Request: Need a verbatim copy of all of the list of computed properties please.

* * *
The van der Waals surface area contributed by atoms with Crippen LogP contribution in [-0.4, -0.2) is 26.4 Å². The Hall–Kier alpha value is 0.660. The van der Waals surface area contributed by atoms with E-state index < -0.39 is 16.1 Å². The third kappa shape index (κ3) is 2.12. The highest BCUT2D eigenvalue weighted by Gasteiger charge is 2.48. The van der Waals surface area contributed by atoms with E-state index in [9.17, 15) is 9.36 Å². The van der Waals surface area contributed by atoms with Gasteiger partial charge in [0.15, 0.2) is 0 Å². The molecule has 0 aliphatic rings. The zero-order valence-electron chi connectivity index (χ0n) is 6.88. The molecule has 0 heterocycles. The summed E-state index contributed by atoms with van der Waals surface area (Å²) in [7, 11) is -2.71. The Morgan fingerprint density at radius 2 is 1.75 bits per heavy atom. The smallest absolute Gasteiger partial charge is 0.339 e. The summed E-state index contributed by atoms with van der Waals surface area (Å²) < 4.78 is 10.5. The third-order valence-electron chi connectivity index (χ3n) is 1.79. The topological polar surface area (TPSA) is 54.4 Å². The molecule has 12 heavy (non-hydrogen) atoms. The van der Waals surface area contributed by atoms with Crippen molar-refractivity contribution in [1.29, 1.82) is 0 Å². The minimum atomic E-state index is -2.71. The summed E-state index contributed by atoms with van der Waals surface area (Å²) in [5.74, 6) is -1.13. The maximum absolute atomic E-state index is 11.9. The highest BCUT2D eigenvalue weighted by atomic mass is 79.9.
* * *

The van der Waals surface area contributed by atoms with Crippen LogP contribution in [-0.4, -0.2) is 26.4 Å². The Hall–Kier alpha value is 0.660. The van der Waals surface area contributed by atoms with E-state index < -0.39 is 16.1 Å². The third kappa shape index (κ3) is 2.12. The highest BCUT2D eigenvalue weighted by Gasteiger charge is 2.48. The van der Waals surface area contributed by atoms with E-state index in [9.17, 15) is 9.36 Å². The van der Waals surface area contributed by atoms with Gasteiger partial charge in [0.15, 0.2) is 0 Å². The molecule has 0 aliphatic rings. The zero-order valence-electron chi connectivity index (χ0n) is 6.88. The molecule has 0 heterocycles. The summed E-state index contributed by atoms with van der Waals surface area (Å²) in [7, 11) is -2.71. The Morgan fingerprint density at radius 2 is 1.75 bits per heavy atom. The smallest absolute Gasteiger partial charge is 0.339 e. The summed E-state index contributed by atoms with van der Waals surface area (Å²) < 4.78 is 10.5. The third-order valence-electron chi connectivity index (χ3n) is 1.79. The topological polar surface area (TPSA) is 54.4 Å². The molecule has 12 heavy (non-hydrogen) atoms. The van der Waals surface area contributed by atoms with Crippen molar-refractivity contribution in [1.29, 1.82) is 0 Å². The minimum atomic E-state index is -2.71. The summed E-state index contributed by atoms with van der Waals surface area (Å²) in [5.74, 6) is -1.13. The maximum absolute atomic E-state index is 11.9. The highest BCUT2D eigenvalue weighted by atomic mass is 79.9.